secondary world

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Coined by J. R. R. Tolkien in his 1947 essay "On Fairy-Stories".


secondary world (plural secondary worlds)

  1. (fantasy) An internally consistent, fictional, fantasy world or setting that is different from the real "primary world".
    • 1947, Tolkien, J.R.R., “On Fairy-Stories”, in Essays Presented to Charles Williams, page 60:
      What really happens is that the story-maker proves a successful 'sub-creator'. He makes a Secondary World which your mind can enter. Inside it, what he relates is 'true': it accords with the laws of that world. You therefore believe it, while you are, as it were, inside. The moment disbelief arises, the spell is broken; the magic, or rather art, has failed. You are then out in the Primary World again, looking at the little abortive Secondary World from outside.
    • 1982, Burelbach, Frederick M., “An Introduction to Naming in the Literature of Fantasy”, in Literary Onomastics Studies[1], volume 9, number 11, page 133:
      From beginning to end of the fiction we are in the secondary world.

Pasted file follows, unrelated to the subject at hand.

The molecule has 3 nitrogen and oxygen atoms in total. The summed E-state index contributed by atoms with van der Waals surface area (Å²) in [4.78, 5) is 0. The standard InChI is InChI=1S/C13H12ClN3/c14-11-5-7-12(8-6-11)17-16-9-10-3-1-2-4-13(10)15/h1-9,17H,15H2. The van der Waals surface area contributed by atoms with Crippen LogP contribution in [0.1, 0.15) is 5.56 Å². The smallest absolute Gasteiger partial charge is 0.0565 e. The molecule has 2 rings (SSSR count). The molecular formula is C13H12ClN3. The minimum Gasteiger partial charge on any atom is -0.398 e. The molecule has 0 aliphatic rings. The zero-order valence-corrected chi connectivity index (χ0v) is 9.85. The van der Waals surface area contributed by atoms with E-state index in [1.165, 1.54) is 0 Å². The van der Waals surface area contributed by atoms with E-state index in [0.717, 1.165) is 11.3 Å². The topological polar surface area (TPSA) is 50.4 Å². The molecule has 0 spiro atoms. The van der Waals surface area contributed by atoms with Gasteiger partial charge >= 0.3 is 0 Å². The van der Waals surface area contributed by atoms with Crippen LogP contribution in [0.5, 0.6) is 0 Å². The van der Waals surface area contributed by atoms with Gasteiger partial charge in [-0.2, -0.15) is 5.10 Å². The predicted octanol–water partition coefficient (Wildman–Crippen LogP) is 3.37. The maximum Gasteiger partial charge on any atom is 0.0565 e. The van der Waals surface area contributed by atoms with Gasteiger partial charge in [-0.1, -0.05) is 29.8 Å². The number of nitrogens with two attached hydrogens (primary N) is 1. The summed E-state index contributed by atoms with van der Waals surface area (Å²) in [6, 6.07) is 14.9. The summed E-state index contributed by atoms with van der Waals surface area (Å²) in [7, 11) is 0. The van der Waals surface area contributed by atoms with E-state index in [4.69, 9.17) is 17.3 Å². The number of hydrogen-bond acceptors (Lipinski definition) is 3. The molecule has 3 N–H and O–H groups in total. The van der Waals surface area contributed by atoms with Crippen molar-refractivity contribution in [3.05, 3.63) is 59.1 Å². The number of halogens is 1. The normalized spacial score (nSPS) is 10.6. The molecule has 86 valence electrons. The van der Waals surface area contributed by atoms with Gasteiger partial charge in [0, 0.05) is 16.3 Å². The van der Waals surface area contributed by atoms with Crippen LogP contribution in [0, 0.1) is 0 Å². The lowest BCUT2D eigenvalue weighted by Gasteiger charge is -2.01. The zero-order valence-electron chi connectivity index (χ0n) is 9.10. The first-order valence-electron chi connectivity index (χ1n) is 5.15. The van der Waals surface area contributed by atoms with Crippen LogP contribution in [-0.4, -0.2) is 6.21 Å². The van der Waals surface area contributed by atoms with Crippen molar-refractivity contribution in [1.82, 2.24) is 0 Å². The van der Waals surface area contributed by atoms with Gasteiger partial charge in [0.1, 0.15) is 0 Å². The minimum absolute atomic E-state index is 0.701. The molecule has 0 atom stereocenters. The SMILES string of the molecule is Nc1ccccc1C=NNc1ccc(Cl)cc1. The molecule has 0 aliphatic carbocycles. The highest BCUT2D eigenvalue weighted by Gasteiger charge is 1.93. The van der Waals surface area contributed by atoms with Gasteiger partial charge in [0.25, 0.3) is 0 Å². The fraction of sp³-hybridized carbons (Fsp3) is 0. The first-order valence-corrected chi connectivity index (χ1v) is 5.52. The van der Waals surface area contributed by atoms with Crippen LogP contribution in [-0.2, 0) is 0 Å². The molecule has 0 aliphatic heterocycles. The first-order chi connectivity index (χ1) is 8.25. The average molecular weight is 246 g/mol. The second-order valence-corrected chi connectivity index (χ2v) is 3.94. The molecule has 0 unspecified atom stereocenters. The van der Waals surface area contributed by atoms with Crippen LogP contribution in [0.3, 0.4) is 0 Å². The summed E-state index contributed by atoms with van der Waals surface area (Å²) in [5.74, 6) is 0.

• 2004, Blackford, Holly Virginia, “It's Like a Fantasy World”, in Out of this World: Why Literature Matters to Girls, Teachers College Press, →ISBN, page 48:
      The girls stress the internal logic of the Secondary World as the crucial point for fantasy pleasure. Mastering the elaborate structure of the Secondary World is part and parcel of the reader's quest to experience a text such as Harry Potter, although the central hero would identify the text as masculine.
    • 2012, Carroll, Jane Suzanne, “The Sanctuary Topos”, in Landscape in Children's Literature, Routledge, →ISBN, page 26:
      The world to which the protagonist belongs is the 'primary' or 'domestic' world. The secondary world is often a binary opposite of the primary world; an inverse, or mirror-image of the consensual reality of the text.



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